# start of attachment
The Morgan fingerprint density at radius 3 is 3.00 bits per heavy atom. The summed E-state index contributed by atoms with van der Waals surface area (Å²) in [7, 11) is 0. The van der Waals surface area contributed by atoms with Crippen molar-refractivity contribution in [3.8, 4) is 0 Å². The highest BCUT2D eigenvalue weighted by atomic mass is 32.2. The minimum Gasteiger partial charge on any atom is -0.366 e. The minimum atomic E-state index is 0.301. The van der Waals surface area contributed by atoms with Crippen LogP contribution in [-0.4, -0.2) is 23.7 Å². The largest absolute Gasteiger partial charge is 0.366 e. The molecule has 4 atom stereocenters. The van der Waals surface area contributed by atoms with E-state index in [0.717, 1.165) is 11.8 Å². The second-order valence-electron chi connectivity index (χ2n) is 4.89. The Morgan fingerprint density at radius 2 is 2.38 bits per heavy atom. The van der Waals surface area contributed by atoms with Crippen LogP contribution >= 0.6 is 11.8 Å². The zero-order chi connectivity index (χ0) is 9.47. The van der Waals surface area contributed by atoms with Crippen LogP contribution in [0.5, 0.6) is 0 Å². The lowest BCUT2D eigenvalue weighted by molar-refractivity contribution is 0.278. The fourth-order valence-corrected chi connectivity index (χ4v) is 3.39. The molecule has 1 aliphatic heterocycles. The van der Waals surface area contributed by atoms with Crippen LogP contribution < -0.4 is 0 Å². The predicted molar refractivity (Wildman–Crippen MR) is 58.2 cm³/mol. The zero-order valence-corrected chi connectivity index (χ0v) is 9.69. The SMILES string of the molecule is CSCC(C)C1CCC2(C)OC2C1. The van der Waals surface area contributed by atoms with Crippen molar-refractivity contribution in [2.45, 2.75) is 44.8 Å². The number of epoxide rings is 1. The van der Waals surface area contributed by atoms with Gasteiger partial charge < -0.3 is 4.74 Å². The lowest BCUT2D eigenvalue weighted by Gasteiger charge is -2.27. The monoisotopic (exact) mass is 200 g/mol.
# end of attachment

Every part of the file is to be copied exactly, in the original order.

The Morgan fingerprint density at radius 3 is 3.00 bits per heavy atom. The summed E-state index contributed by atoms with van der Waals surface area (Å²) in [7, 11) is 0. The van der Waals surface area contributed by atoms with Crippen molar-refractivity contribution in [3.8, 4) is 0 Å². The highest BCUT2D eigenvalue weighted by atomic mass is 32.2. The minimum Gasteiger partial charge on any atom is -0.366 e. The minimum atomic E-state index is 0.301. The van der Waals surface area contributed by atoms with Crippen LogP contribution in [-0.4, -0.2) is 23.7 Å². The largest absolute Gasteiger partial charge is 0.366 e. The molecule has 4 atom stereocenters. The van der Waals surface area contributed by atoms with E-state index in [0.717, 1.165) is 11.8 Å². The second-order valence-electron chi connectivity index (χ2n) is 4.89. The Morgan fingerprint density at radius 2 is 2.38 bits per heavy atom. The van der Waals surface area contributed by atoms with Crippen LogP contribution >= 0.6 is 11.8 Å². The zero-order chi connectivity index (χ0) is 9.47. The van der Waals surface area contributed by atoms with Crippen LogP contribution in [0.5, 0.6) is 0 Å². The lowest BCUT2D eigenvalue weighted by molar-refractivity contribution is 0.278. The fourth-order valence-corrected chi connectivity index (χ4v) is 3.39. The molecule has 1 aliphatic heterocycles. The van der Waals surface area contributed by atoms with Crippen LogP contribution < -0.4 is 0 Å². The predicted molar refractivity (Wildman–Crippen MR) is 58.2 cm³/mol. The zero-order valence-corrected chi connectivity index (χ0v) is 9.69. The SMILES string of the molecule is CSCC(C)C1CCC2(C)OC2C1. The van der Waals surface area contributed by atoms with Crippen molar-refractivity contribution in [2.45, 2.75) is 44.8 Å². The number of epoxide rings is 1. The van der Waals surface area contributed by atoms with Gasteiger partial charge < -0.3 is 4.74 Å². The lowest BCUT2D eigenvalue weighted by Gasteiger charge is -2.27. The monoisotopic (exact) mass is 200 g/mol.